Last Thursday, SpaceX called off its second attempt to propel the SES-9 communications satellite into distant orbit due to a technical snag, according to their launch commentator.
The launch was scrubbed while the Falcon 9 rocket was barely two minutes from liftoff at Cape Canaveral Air Force Station, according to the company’s commentator John Insprucker while on a live launch webcast.
The countdown was halted when the launch group was manning the final loading of super-chilled liquid oxygen propellant into Falcon 9’s first and second stages. The team was probing the amount of time left in the countdown to complete loading of the liquid oxygen.
“[A]t that time the launch team decided that we would need to hold the countdown,” recounted Insprucker, as quoted by Reuters.
The first launch attempt slated for Wednesday was also canceled, giving more chilling time for its liquid oxygen. The fuel’s density increases – making it more potent – when there are lower temperatures.
SpaceX tweeted after the first postponed attempt that the “rocket and spacecraft remain healthy” and that they were eyeing to try again the next day. Cape Canaveral was also covered with thick clouds Wednesday night, with the weather only 60 percent favorable.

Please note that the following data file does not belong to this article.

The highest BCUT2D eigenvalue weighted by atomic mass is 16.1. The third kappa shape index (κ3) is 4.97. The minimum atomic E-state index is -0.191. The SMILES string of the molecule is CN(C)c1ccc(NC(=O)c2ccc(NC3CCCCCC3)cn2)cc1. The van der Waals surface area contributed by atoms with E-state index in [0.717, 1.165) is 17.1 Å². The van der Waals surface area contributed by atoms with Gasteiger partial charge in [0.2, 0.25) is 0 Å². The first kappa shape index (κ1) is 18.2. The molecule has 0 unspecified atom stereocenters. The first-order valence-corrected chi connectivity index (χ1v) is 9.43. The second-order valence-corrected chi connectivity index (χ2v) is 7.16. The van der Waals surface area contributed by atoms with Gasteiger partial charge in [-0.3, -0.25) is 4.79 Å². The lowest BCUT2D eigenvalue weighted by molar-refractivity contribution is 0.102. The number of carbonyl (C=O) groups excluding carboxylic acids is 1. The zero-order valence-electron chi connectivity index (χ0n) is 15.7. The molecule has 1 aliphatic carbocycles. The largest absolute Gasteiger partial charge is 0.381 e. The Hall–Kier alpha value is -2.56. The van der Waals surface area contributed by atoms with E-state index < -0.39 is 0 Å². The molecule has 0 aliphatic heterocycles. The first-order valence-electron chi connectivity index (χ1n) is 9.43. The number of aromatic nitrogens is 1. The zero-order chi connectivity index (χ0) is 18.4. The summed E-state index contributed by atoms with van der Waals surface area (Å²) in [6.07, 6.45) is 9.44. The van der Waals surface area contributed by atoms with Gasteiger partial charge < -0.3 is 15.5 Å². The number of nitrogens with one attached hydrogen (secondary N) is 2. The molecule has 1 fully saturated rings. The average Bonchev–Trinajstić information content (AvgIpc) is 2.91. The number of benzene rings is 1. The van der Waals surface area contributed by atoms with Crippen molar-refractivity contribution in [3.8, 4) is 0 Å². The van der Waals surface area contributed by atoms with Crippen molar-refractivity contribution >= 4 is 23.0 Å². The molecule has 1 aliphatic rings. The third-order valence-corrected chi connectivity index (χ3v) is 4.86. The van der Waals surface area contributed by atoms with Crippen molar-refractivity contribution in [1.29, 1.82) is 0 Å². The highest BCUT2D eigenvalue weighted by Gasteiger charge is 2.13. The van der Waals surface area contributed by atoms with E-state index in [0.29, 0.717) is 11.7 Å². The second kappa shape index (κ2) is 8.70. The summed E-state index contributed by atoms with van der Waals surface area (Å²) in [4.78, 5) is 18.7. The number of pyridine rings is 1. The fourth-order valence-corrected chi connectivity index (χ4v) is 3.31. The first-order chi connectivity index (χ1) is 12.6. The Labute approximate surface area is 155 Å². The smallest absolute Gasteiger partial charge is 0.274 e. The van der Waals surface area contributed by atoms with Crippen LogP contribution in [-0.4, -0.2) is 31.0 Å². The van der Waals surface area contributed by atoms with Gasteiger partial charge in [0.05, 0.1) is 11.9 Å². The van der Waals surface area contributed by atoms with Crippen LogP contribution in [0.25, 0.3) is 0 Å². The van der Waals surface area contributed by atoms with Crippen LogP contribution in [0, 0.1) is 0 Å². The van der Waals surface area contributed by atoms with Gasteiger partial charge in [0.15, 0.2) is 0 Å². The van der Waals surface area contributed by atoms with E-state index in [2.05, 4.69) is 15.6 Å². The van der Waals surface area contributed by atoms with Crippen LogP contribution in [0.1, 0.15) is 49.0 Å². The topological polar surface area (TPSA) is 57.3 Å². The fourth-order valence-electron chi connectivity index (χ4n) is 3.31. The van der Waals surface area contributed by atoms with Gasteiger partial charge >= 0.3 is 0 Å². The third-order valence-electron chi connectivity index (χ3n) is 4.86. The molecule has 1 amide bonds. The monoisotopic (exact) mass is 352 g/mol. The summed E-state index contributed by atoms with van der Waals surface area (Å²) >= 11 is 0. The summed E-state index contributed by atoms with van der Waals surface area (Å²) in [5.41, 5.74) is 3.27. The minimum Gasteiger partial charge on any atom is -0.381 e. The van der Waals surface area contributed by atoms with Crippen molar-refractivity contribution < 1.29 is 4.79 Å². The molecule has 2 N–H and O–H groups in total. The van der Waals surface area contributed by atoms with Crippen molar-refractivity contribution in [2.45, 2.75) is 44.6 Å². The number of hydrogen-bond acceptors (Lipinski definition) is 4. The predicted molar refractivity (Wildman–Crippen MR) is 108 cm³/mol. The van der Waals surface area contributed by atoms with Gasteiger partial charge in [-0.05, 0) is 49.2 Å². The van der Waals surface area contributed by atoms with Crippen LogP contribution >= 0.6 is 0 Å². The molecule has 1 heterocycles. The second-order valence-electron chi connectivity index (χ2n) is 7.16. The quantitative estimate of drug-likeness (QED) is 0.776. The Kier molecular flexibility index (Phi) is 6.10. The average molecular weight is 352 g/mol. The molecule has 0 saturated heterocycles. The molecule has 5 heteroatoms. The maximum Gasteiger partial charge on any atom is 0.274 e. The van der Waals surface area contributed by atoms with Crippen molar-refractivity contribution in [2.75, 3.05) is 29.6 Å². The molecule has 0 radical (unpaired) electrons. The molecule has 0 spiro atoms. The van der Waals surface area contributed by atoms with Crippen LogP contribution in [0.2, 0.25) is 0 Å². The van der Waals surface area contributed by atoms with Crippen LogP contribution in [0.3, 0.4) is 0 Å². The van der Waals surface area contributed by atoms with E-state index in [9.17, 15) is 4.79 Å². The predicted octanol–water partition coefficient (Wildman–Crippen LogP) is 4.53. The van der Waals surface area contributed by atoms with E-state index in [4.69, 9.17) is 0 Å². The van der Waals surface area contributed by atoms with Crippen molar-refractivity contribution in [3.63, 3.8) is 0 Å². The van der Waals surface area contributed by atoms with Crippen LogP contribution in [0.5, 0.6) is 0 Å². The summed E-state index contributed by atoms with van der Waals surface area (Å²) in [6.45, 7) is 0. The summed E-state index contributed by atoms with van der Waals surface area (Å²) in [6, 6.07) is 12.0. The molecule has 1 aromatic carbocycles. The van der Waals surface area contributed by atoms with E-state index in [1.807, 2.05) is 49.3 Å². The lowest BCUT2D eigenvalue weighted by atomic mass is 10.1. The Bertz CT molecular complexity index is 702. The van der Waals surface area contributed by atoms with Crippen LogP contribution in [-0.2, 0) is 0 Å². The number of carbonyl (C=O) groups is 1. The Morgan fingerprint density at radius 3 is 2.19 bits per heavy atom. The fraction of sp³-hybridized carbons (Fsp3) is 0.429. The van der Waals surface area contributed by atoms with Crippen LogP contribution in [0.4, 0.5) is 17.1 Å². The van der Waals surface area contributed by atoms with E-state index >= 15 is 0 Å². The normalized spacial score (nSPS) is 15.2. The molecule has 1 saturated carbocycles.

There is no word yet on when the launch will be rescheduled.
SpaceX aims to deliver the satellite as high above Earth as 24,233 miles, with plenty of fuel to fly the rocket’s first stage to an ocean platform around 400 miles off the Florida coast for return sea landing.
Elon Musk’s California-based space exploration firm has had three unsuccessful water landing attempts. The first landing was hard and at an angle, while the second toppled over because of residual post-landing motion. The third, which was deemed half-successful given the Jason-3 satellite blast off, also toppled over after the landing gear failed at touchdown.
The SES-9 satellite for the supposed Feb. 24 launch features a launch mass of about 11,700 pounds, and is designed to provide TV broadcasting and other communications services across a swath of Earth from Africa and the Middle East to Southeast Asia.
The satellite is expected to have a 15-year service life, eventually settling into an operating post in geostationary orbit along the equator.
Photo: Steve Jurvetson | Flickr